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Recap | Nets 107, Bucks 98: Somebody had to win, right?

In a pretty one-note game, the Nets made enough shots towards the end to keep themselves away from the Bucks. Bleh.

Benny Sieu-USA TODAY Sports

Box Score

So yeah, maybe the Bucks aren't ''too good'' after all.

The game was sloppy from the get go, as both the Bucks and Nets managed to put forth their most average performances on the same night. Neither team seemed ready or capable of grabbing control of the game in the first half, trading mini-runs in the first 24 minutes of action. As I'm typing this, I'm trying to think back to anything noteworthy from the first half and I'm coming up empty. I am sorry.

As the second half wore on, it appeared that Brooklyn was going to have just enough to be able to sneak out of Milwaukee with a win. The Nets started to make their shots late, led by Marcus Thornton's 25 points off the bench. The newly acquired combo guard had just enough energy to cause problems for Milwaukee's meh defense, leading to a lot of open shot opportunities for him down the stretch. The Bucks actually struggled with rotations most of the night, and when they finally started hitting their open shots it gave them the traction needed to pull away to the victory. Also helping Brooklyn pull away was Andray Blatche (yes, Andray Blatche), who had 19p/13r, while going 9-9 from the line. Not the usual suspects when you talk about the Nets, but somebody had to step up.


No player on the Bucks had more than 16 points or more than five assists. I think it's safe to say that there wasn't much of a rhythm on that end of the court tonight. Also consider that 18 turnovers (leading to 21 points for Brooklyn) generally doesn't help that cause, either. Bleh.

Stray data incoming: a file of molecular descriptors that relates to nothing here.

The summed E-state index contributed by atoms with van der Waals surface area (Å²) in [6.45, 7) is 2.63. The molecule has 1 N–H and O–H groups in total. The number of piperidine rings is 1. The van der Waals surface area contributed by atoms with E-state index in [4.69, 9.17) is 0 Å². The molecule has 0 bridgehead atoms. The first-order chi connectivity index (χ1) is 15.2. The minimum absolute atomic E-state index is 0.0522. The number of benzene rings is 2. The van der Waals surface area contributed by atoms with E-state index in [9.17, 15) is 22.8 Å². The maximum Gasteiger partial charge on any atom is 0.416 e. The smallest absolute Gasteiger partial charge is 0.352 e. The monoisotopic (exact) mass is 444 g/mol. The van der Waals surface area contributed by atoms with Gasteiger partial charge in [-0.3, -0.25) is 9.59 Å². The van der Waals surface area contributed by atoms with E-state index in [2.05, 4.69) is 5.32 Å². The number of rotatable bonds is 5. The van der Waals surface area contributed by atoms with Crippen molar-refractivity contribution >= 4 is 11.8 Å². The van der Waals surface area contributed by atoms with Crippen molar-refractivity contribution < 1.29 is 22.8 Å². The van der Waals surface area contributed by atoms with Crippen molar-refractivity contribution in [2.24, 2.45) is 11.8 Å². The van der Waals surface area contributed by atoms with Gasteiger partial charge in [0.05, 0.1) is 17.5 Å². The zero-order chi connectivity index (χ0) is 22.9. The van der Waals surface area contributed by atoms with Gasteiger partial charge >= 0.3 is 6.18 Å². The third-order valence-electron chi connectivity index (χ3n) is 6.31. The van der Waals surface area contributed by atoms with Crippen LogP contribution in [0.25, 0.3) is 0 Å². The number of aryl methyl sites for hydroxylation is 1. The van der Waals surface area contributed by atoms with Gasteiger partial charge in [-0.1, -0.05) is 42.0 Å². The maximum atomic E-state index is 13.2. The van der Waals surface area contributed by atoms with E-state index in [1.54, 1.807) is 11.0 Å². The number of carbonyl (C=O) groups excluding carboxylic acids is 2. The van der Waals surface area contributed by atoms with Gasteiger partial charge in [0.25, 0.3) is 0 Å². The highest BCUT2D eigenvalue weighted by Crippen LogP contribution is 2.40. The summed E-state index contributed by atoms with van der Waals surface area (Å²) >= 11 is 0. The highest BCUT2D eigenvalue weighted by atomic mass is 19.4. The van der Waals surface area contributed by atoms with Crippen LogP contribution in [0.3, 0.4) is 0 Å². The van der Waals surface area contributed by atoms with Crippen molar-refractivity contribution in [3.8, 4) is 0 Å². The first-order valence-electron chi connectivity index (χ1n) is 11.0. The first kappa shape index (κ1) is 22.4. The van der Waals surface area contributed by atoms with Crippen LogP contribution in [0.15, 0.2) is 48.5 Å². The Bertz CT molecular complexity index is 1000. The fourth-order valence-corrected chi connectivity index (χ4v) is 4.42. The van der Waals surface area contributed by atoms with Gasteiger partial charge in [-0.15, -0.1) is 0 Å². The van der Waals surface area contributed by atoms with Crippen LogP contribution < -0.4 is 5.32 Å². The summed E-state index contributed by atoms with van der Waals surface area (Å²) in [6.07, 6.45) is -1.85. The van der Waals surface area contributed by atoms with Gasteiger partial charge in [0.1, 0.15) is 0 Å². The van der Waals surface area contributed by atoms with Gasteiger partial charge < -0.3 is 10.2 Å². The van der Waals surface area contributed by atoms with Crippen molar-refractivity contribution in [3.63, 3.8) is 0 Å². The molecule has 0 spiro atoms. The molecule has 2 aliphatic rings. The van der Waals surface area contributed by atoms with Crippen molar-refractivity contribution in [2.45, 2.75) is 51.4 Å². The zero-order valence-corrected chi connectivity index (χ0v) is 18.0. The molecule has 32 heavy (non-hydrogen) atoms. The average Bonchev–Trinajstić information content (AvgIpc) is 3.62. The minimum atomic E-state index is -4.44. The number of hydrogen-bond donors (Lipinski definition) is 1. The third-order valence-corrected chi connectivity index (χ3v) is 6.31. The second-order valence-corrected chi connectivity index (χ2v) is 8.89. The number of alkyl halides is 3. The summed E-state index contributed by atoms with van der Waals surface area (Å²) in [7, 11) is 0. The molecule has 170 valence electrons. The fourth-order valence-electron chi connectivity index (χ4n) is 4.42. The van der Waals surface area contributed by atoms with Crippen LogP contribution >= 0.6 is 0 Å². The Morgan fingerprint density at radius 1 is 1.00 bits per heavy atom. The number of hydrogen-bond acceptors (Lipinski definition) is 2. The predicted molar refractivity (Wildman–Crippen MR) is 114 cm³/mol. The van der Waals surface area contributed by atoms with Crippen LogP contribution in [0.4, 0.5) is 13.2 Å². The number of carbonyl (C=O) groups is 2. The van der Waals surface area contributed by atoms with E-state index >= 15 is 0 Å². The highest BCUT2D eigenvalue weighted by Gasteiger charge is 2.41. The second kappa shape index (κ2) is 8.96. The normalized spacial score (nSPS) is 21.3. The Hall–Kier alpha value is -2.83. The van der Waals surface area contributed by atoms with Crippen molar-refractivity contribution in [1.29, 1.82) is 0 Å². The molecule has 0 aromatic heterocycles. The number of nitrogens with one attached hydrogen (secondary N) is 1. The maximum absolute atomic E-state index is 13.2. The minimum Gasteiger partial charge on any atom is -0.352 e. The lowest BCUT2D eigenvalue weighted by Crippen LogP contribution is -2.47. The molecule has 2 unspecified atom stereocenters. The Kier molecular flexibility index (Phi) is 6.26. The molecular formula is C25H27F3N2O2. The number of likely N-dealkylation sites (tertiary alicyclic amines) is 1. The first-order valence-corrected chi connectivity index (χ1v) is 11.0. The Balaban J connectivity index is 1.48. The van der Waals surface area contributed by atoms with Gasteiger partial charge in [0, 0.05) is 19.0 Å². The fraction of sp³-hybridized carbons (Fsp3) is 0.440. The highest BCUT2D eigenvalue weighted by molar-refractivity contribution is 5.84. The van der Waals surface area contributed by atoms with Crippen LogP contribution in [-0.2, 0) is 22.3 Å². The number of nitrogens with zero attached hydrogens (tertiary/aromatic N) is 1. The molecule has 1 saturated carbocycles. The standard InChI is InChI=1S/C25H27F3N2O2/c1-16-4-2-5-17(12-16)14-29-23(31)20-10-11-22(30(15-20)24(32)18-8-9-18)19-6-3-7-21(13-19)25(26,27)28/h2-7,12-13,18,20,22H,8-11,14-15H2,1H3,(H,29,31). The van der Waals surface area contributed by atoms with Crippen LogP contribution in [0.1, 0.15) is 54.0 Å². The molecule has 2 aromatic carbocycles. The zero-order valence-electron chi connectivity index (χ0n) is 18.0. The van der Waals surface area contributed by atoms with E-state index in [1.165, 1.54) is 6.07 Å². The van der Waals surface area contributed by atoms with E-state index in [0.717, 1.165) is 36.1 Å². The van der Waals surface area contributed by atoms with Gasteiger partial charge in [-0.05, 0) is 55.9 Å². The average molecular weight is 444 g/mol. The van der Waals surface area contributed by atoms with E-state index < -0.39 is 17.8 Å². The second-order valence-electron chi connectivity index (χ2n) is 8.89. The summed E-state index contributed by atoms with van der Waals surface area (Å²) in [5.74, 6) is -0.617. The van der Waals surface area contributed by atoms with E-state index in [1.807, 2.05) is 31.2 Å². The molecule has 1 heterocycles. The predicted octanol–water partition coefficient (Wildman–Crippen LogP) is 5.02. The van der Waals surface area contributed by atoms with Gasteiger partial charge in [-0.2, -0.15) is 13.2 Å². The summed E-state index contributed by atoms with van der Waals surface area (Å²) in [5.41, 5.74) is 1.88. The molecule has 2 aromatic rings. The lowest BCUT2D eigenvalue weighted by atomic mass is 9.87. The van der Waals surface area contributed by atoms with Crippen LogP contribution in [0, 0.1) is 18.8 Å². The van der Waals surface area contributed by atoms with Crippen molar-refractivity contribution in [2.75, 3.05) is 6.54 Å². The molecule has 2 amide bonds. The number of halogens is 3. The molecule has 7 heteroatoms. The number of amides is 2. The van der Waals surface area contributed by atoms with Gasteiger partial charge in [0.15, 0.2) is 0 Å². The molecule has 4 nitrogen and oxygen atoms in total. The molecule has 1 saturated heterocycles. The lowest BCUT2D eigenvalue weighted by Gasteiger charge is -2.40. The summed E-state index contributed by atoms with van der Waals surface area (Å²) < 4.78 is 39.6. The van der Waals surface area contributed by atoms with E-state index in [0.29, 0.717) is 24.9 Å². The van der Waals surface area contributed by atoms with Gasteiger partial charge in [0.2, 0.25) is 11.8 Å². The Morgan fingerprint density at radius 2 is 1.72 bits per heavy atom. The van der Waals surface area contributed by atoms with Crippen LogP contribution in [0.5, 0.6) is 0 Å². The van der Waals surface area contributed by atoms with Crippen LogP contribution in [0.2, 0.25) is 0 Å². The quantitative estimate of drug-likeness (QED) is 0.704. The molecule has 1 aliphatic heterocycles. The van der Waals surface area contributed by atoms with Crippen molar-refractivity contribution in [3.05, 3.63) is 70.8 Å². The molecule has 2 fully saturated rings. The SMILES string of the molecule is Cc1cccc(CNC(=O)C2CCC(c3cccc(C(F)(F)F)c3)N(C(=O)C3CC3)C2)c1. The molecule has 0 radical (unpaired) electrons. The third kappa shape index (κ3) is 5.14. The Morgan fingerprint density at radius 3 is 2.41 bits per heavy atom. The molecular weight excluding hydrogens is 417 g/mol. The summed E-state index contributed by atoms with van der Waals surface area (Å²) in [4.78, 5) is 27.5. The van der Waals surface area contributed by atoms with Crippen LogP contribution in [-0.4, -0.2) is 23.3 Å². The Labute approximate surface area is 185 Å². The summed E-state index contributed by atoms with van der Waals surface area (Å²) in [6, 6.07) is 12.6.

One player that did seem to have his offense clicking a little bit was Khris Middleton, who put up a pretty Khris Middleton-y stat line of 16p/4r on 8-12 shooting. It was interesting to see how Middleton got his points tonight, considering that he only took one three. He's not an ankle-breaker by any stretch of the imagination, but he'll make just one subtle move that will free him enough to get that quick release fired off. Speaking of that release, there hasn't been a Bucks player since Michael Redd whose shot I've believed would go in more than Middleton, so that's cool. But that's not breaking news. I'm sorry. Not much happened tonight. Moving on.

Giannis Antetokounmpo had a pretty okay 12p/3r/3a/3s performance. Those numbers may make it seem like his night was nothing special, but it had a little more sparkle than you'd think. Giannis had his standard cool block and dunk, but it was especially encouraging to see him have a little more sense of urgency in the half court when he got the ball. He still struggles to finish off his cool moves that get him separation (which is fine, because he is still so very raw), but  there was a bit more ''attack-first'' in Giannis than usual and it paid off with nine free throw attempts. I can dig it.

Ramon Sessions also had 16 points, 11 of which came from 11 free throw attempts from the charity stripe. Quick math reveals that Sessions made 100% of his free throws (sorry for getting nerdy there). John Hammond wasn't kidding around when he was raving about Sessions' free throw rate. Dang.

Even though the Nets were without Kevin Garnett tonight, they still outscored the Bucks 42-32 in the paint. With Larry Sanders and Ekpe Udoh already out and John Henson in a bit of an unproductive streak, that left Zaza Pachulia, Jeff Adrien, and Ersan Ilyasova to man the middle. BARF (no disrespect to Adrien. I am terrified of him, but..). Also, that raises the question: what happened to Miroslav Raduljica? Last time I checked he is all of these things: tall, burly, heavily-tattooed, frightening, capable of giving you spot minutes, capable of fouling people while your other big men are catching their breath. Those seem like serviceable traits for a team that clearly needs some more depth up front at the moment. Maybe I'm wrong, but does anyone else think that's a little odd?

Former Buck and potential investor Junior Bridgeman was honored by the team tonight during a break in the fourth quarter. Among some other thanks he dished out, Bridgeman saved a special thanks for Herb Kohl, "who is going to keep this team in Milwaukee." That got a big roar from the crowd, which honestly was the most exciting part of the night.

The Bucks will continue to honor players of the past on Monday when they host the Jazz. They plan to pay tribute to a fellow named Kareem Abdul-Jabaar. Maybe you've heard of him. Name sounds a little familiar.